Christensen takes for granted that students, given the choice, will pursue what topics are most interesting and important to them, but that is exactly the trouble. Without the guidance of a teacher, who personally knows and personally interacts with a student, none of us might ever have found our respective callings. Computers can certainly do some of that work, but where is the teacher who encourages you to take a subject even though you don't want to, ultimately to your benefit? How many - to give a concrete example - St. John's graduates would ever take Greek or Music Theory on their own? How many, having taken those courses, regret it? I think the answer to both is almost none.

Education is not a business because students are not consumers. The vision of a public education system has always been to create intelligent, moral citizens. Public education is essential to Democratic government precisely because Democracy is non-disciplinary, non-specialized. It asks its members to be adept at weighing evidence and testimony in any and every subject. It desires citizens conversant with history, with mathematics, with science, with arts, with music, with foreign languages, and so on. More important than the content of any of those subjects, however, Democracy requires citizens who know how to think like historians, mathematicians, scientists, artists, musicians, and linguists. A business model of education is not interested in such a broad ambition as this, and yet this is the very ambition upon which public education in America was founded.

There is a telling analogy in Christensen's book, which I think captures the essence of his argument, and also my reservations. He describes the disruptive technological effect of recorded sound, and how it allowed for high-quality recordings to be distributed far more widely than a visit to a concert hall ever could (whilst leaving the possibility of attending a concert intact). By analogy, he sees education as moving in a similar direction. Great teachers can distribute - through video, or through as yet uninvented technologies - their teaching over a wider network than ever before. Sure, it's not necessarily as good as in person, but its a whole lot better than nothing.

All of that I agree with, but the problem with Christensen's analogy is that he ignores what happened to music with the invention of recorded sound. What was once an art form pursued and distributed primarily for its own sake - Beethoven and Brahms didn't write music because it made them rich - became, with wider distribution, more economized, more capitalized. That's not to say music for the sake of music doesn't exist now, but it can be really hard to tell the difference. More importantly, though, in the everyone-can-access-everything modern music world commercial viability has replaced quality. Christensen tellingly uses Rachmaninoff and Mozart as his exemplars in his analogy, and he's right to say that now more people can listen to Mozart than every could before. But do more people actually choose to? That's another question.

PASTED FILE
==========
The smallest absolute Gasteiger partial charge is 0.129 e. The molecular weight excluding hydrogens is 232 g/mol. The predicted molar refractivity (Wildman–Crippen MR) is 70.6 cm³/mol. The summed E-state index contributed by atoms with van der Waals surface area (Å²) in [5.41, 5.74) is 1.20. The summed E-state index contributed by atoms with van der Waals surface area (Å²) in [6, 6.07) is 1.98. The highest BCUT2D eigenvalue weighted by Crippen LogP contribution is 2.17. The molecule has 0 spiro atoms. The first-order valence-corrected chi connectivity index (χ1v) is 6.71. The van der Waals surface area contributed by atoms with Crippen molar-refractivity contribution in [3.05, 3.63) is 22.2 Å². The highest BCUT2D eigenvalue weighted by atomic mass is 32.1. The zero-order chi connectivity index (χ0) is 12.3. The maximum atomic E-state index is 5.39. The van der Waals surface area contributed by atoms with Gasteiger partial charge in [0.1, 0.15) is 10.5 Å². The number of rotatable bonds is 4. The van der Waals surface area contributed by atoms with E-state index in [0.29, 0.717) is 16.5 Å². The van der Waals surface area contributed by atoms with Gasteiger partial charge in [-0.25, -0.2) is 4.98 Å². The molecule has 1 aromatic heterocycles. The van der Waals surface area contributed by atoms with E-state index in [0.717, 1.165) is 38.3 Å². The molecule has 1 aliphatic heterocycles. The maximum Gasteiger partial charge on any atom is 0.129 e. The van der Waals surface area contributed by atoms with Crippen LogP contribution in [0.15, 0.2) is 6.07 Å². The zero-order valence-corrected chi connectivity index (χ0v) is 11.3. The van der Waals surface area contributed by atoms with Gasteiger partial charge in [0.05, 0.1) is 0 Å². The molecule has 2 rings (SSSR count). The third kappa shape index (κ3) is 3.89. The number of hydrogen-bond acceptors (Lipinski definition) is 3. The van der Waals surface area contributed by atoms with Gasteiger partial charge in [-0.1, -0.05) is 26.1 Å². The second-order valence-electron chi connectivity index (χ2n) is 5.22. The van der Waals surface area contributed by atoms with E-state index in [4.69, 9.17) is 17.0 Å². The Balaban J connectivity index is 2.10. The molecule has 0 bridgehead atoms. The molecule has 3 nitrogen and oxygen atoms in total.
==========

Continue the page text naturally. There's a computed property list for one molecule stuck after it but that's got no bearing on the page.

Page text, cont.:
I've shared my thoughts about great music here, and my readers are free to disagree. In education, however, I think we'll all agree that some teaching is better than other teaching. Some classes are more instructive. Some schools do a better job of turning out critical thinkers. The problem with market forces is that there's no reason to believe that they will allow good teachers to succeed. Good online courses won't necessarily do best, rather, the most popular ones will. There's much to be said for the wisdom of the crowd, sure, but I also wonder whether the direction of a student's education ought to follow a path created by someone (or a culture, broadly) who believes that Justin Timberlake is a better musician than John Tavener, Usher better than Scott Joplin.

My biggest concern with applying business to education is the same as my biggest concern when applying business to life: what's the point? Business is built around an internal structure of meaning. Namely, money is meaning. The point is to compete, to get rich, to produce, to consume, and to iterate on that process ad infinitum (until you die or your planet can no longer support you). Nowhere, in that cycle, are you to ask, "Why?" Why breaks the whole thing apart. It is as if, finding the question, "What is the meaning of life?" too unwieldy, we have decided to build a whole structure that makes asking the question impossible. But I think we need to demand, not answers, but the freedom - and there is no other freedom - to ask "Why?"

What is the purpose of education? I demand that you answer me, Mr. Christensen, and with you all the businessmen who would reform education in the image of Toyota, Starbucks, Virgin Records, Southwest Airlines, Apple, and McDonalds. What is the purpose of education?